“This project entails setting up signs around Huron County which display messages of hope for those struggling with mental health issues. The goal of the movement is to remind people that they are not alone and to offer hope and inspiration to those who are struggling,” said Kristen Cardone, executive director of the Huron County Board of Mental Health and Addiction Services (MHAS).
The MHAS board has partnered with Eddy to promote and increase the reach of the movement, with the goal of expanding the project throughout the county. Eddy estimated there have been about 200 signs in various yards since July.
“It started because I struggle with a mental illness. I know what it’s like to be in that fragile state of mind,” said the 2014 Norwalk High School graduate.
The original “Don’t Give Up” movement began May 13, 2017, in Newberg, Oregon with resident Amy Wolff and her two young daughters. Wolff, on the www.dontgiveupsigns.com website, said strangers “didn’t hesitate” when her family asked them if they could place signs in their yards for two weeks. The movement has been a non-profit organization since the fall of 2018.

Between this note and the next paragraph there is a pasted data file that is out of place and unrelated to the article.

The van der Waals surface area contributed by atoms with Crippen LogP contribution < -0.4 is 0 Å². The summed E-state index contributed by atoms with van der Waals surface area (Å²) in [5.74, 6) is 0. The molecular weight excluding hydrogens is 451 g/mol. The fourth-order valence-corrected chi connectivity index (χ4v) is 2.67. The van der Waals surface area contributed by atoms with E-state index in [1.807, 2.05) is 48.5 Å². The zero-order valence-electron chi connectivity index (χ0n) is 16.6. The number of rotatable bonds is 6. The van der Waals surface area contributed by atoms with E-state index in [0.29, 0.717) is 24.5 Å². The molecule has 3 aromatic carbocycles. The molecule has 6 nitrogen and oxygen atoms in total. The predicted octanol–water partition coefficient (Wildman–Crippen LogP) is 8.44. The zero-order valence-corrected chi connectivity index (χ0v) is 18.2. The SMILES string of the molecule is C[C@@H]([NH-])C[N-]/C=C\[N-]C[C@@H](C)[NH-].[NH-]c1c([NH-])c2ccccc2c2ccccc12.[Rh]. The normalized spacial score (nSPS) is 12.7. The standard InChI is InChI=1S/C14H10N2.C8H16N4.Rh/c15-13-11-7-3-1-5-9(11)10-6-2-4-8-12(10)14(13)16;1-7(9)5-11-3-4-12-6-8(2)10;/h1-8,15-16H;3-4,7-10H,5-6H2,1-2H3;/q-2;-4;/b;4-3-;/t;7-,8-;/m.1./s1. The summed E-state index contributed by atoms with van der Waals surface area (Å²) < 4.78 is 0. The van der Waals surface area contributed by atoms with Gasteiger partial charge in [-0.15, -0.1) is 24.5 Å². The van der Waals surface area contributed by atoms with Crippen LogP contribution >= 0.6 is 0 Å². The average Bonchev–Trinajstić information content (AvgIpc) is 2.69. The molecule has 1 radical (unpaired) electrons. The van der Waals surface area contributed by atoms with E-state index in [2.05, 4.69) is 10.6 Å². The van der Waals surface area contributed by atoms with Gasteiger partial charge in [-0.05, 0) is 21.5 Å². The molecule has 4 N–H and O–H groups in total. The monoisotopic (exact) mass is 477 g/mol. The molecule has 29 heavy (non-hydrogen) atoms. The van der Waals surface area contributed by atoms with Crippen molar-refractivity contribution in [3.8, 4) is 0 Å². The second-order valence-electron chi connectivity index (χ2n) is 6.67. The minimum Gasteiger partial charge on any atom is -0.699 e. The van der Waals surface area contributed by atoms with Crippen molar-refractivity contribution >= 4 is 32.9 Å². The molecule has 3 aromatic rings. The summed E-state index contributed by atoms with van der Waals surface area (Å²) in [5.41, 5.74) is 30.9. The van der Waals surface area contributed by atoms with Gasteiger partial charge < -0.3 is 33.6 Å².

“Friends, let’s not underestimate the power of simple, kind words at the right place and at the right time for the right person. Let’s not wait for someone more qualified or less broken to spread hope and love. Life is messy, but we’re in this together,” Wolff wrote on the website.
Eddy said it’s “important for people to know they’re not alone.”
The signs have been in all 50 states, 26 countries and in six languages, according to Don’t Give Up.
In the Norwalk area, Eddy said she has received a “very positive reaction” to the signs — both from people who have seen them and expressed their support.
“Most of them said they make a positive impact on their life or it brightens their day when they drive by,” she added.
About one in five adults in the U.S. experience mental illness in a given year and about one in five youths aged 13 to 18 experience a severe mental disorder at some point during their life, according to the National Alliance for Mental Illness.
“Please help us spread positivity around our communities; you never know who may need to see it,” Cardone said.
Signs are available free of charge at the Huron County Board of Mental Health and Addiction Services office, 12 Benedict Ave. They may be picked up from 2 to 5 p.m. Tuesdays and 9 to 11 a.m. Thursdays.